BioOne great thing about artists – real ones, not pop frauds - is their inherent desire to escape the safety of established territories and seek out the uncharted. Map of What is Effortless, the second album by Telefon Tel Aviv is a prime example of this. Two musicians locked up inside a computer labyrinth, looking for a new musical language to access their pleasure and pain, as Marvin Gaye and Björk records rock that labyrinth's PA. In creating their album, multi-instrumentalists Joshua Eustis and Charlie Cooper, both 26, emptied their tanks running that muse down. The result is one of the most surprising electronic records in recent memory. Wanna call it Laptop Soul? Well, go right ahead.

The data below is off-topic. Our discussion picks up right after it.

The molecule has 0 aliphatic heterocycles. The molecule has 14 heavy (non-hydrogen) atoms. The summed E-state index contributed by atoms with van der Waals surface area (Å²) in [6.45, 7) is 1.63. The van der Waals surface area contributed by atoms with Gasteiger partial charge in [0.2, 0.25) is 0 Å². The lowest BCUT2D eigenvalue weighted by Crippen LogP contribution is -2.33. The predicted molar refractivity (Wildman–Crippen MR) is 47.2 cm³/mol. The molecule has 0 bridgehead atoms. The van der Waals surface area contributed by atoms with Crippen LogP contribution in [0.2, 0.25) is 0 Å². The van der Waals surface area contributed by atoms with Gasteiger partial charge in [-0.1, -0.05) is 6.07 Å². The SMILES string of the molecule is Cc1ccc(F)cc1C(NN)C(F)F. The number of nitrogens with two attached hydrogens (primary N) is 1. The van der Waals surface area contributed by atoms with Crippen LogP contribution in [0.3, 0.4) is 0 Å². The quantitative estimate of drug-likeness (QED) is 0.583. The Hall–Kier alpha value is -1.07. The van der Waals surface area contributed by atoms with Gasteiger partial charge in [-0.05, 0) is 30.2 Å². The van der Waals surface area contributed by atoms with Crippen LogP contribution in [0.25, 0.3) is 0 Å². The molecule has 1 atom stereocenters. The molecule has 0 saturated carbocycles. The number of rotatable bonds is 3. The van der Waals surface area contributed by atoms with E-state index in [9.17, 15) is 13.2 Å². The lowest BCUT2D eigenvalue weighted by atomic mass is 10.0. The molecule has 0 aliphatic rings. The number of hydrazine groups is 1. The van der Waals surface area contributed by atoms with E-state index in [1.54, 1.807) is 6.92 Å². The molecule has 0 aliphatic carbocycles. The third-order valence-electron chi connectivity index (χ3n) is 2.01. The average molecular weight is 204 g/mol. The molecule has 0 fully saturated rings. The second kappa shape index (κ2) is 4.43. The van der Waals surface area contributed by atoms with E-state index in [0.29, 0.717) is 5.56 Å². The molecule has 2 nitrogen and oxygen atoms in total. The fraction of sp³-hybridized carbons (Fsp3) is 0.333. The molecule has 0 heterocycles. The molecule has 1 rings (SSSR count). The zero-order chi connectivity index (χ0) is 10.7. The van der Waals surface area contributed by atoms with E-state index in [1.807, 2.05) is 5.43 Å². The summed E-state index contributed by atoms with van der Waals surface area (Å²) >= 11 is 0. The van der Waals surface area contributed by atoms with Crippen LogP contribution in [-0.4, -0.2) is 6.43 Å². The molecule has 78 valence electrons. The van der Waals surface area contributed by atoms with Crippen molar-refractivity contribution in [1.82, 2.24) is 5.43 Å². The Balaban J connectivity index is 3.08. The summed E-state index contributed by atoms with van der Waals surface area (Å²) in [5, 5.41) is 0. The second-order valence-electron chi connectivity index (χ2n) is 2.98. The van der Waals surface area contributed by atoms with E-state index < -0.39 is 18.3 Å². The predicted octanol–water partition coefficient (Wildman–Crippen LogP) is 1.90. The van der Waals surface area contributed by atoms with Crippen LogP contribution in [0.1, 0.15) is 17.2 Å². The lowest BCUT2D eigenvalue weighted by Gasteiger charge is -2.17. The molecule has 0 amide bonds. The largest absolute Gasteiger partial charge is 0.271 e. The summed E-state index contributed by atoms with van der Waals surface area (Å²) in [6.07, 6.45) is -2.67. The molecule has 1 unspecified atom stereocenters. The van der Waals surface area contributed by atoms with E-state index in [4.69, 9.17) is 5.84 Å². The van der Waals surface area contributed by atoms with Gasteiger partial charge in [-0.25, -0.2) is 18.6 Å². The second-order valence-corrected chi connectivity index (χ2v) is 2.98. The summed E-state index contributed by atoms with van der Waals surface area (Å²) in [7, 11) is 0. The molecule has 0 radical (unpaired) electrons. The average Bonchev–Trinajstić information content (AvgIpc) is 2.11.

Better yet: How about "gnarly hot bedroom R&B kind-of stuff, on a super-dark, dingy tip," which is what Eustis, the music school–educated, bedroom beats wiz calls it. The new album arrives on the heels of their playful 2001 debut Fahrenheit Fair Enough, and acts as a marker of their substantial artistic growth, showing just how far the two had traveled since their mid-'90s days as harbingers of thrash in the New Orleans industrial and punk circles.